In an earlier article, I wrote about how to explain gaps in your resume according to a top recruiter.
However, recently some notable companies have started to understand how gaps in a resume can actually be a desirable entry in an applicant’s history.
History no longer repeats itself
In prior decades, a gap in a resume indicated the applicant may have been fired, unable to get a job, and generally not a quality candidate. In recent history, thanks to millennials, this ideology has slowly started to change.
Millennials and Generation Z employees are known for changing careers quickly and often to benefit their own needs and desires. The old ways of working for the same company for 30 or more years are quickly becoming a past practice.
Younger workers are committed to their passions and skill sets rather than specific companies like their parents and grandparents. Because of this shift in practice, workers actively seek out new opportunities to pursue new jobs or careers that better align with their passion.
Chasing passions and shifting with change
One of the benefits of this trend is quick advancements in technology because people are no longer stuck in one job for the rest of their lives. By continually putting the most qualified candidates in positions, both companies and employees alike have developed innovative ways to solve some of the most challenging problems.
During the Covid pandemic, many people left the workplace to focus on where their passions took them – to care for their family. Many women, more than two million of them, left the workforce to care for their families during the pandemic. Companies such as LinkedIn have begun to recognize these qualities as being necessary to a well-rounded employee.
LinkedIn is changing the game
Recently, LinkedIn announced that their profiles allow for “Stay at Home Parent” as a current employment status to differentiate time spent away from the paid workforce. LinkedIn made this step to normalize resume gaps for those who have chosen to take time away from the paid workplace environment.
Other companies have developed return-to-work programs to reintegrate those who have experienced a lapse in traditional employment. It turns out, in certain circumstances, taking breaks from formal work may actually be a good thing on a resume. It can show your dedication to something greater than yourself, such as caring for a family member. The well-rounded nature of employees who can shift their focus to realign their lives with their passions is highly beneficial.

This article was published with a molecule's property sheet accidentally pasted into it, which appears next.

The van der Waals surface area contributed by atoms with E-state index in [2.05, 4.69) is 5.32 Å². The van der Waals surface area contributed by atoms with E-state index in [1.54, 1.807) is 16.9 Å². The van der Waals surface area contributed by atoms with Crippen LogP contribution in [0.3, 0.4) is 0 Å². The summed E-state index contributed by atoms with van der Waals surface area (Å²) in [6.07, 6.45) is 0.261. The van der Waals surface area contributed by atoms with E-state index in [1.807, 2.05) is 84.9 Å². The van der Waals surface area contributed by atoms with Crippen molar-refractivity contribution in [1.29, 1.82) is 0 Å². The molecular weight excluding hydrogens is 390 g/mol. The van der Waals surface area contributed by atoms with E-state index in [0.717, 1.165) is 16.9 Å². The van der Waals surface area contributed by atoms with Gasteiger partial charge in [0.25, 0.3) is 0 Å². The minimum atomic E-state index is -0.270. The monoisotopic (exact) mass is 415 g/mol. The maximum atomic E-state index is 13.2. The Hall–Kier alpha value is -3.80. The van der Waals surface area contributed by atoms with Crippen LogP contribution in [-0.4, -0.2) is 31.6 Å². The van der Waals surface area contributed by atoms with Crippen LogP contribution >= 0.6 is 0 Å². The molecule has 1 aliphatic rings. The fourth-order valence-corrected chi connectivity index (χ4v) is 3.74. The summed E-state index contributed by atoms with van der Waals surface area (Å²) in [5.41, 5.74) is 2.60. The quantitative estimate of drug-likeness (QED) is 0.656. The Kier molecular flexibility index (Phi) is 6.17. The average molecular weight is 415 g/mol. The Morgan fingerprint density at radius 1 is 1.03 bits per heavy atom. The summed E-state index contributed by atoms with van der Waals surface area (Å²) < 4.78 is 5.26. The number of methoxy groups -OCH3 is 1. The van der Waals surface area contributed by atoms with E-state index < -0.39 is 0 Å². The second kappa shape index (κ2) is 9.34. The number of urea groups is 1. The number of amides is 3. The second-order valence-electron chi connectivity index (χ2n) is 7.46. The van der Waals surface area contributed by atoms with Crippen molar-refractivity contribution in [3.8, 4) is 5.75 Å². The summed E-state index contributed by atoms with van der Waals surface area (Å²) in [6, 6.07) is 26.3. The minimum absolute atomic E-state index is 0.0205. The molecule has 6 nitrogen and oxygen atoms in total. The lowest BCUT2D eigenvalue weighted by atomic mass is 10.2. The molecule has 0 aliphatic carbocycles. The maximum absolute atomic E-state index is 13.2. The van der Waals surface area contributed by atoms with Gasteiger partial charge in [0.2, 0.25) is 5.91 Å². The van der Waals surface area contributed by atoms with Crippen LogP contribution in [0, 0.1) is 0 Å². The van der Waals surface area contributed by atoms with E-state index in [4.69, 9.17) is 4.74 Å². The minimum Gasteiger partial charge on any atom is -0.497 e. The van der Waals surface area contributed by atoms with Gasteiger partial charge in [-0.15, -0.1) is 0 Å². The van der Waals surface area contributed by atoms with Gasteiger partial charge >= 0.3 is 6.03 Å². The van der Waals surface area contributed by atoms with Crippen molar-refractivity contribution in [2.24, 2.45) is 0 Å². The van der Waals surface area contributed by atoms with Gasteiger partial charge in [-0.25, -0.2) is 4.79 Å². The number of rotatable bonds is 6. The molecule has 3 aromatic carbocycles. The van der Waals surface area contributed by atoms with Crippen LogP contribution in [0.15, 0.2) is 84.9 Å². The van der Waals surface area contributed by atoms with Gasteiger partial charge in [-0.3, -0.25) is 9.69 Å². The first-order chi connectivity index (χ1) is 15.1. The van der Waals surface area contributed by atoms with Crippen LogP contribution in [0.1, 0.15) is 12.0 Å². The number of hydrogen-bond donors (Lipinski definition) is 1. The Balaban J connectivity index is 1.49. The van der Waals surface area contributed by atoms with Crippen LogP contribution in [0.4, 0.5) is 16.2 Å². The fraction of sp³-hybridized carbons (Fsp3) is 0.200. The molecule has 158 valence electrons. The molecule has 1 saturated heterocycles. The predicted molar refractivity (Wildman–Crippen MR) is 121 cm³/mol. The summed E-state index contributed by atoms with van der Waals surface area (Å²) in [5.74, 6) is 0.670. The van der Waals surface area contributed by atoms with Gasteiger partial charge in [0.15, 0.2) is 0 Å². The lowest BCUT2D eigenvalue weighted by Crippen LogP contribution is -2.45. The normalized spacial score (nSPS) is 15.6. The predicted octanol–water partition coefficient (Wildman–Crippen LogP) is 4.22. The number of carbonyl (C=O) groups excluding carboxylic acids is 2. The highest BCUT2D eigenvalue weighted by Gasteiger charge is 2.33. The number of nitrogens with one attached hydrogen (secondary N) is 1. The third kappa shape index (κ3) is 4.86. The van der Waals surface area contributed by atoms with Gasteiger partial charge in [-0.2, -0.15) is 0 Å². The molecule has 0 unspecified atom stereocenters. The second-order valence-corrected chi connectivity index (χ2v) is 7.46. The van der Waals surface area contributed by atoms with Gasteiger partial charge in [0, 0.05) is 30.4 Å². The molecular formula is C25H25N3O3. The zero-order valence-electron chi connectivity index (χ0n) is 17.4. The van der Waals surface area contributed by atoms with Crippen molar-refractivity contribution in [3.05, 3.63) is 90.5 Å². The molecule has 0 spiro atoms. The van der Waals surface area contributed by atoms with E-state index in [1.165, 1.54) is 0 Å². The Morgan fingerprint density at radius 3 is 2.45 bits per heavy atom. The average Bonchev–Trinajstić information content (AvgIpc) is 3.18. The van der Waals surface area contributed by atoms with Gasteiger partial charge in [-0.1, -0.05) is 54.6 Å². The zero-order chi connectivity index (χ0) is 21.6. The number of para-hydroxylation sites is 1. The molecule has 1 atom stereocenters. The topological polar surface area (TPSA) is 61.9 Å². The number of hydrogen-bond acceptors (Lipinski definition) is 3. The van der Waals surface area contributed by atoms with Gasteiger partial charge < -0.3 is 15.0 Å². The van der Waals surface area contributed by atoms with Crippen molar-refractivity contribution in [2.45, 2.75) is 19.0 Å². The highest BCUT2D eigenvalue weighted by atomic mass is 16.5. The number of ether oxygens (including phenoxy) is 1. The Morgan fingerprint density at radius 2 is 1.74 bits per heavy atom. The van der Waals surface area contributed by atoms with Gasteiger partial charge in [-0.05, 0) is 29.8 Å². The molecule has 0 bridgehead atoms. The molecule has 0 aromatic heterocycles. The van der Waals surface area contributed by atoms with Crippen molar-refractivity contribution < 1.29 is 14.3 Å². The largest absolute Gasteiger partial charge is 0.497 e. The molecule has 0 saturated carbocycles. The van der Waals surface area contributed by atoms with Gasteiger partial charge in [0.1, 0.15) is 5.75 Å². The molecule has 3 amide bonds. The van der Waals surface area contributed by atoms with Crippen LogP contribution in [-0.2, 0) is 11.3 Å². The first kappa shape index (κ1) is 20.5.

Because more people are listing breaks from traditional employment on their resume, today, 34% of the Fortune 50 companies have implemented return-to-work programs. These programs focus on developing employees and using their strengths to benefit both the company and the employee.
Another benefit of dismantling the traditional ideology of working for the same company for the rest of your life is the ability to induce personal and company change. Previous long-term employees may have grown bored of their current role but stayed minimally productive for the next decade or so because “that’s what you do.”
Continually searching for the best fit
The new workforce drops tedious old employers for new exciting opportunities. This perpetuates an ever-evolving and growing environment that fosters creativity and passion.
And businesses are starting to recognize this. Rather than looking at gaps in a resume as an indicator of a lazy or inept employee, these gaps can actually show the applicant has been actively looking for a job that aligns with their passions and skillsets.
Gaps in a resume can show the applicant is courageous and desires freedom in their everyday life. While this can be scary for some employers, being able to harness this creativity and courage can favor everyone.
Treating employees like humans
Rather than forcing an employee to remain stuck in a job field, they are no longer qualified for or interested in, gaps can show a desire to find a perfect fit.
The old thought of employees are just cogs in a machine is no longer relevant.
Companies and employees alike have started to realize there is a human element to the workforce. And as soon as we start treating employees like people, a tremendous amount of power and passion can be harnessed to create remarkable positive change in our world.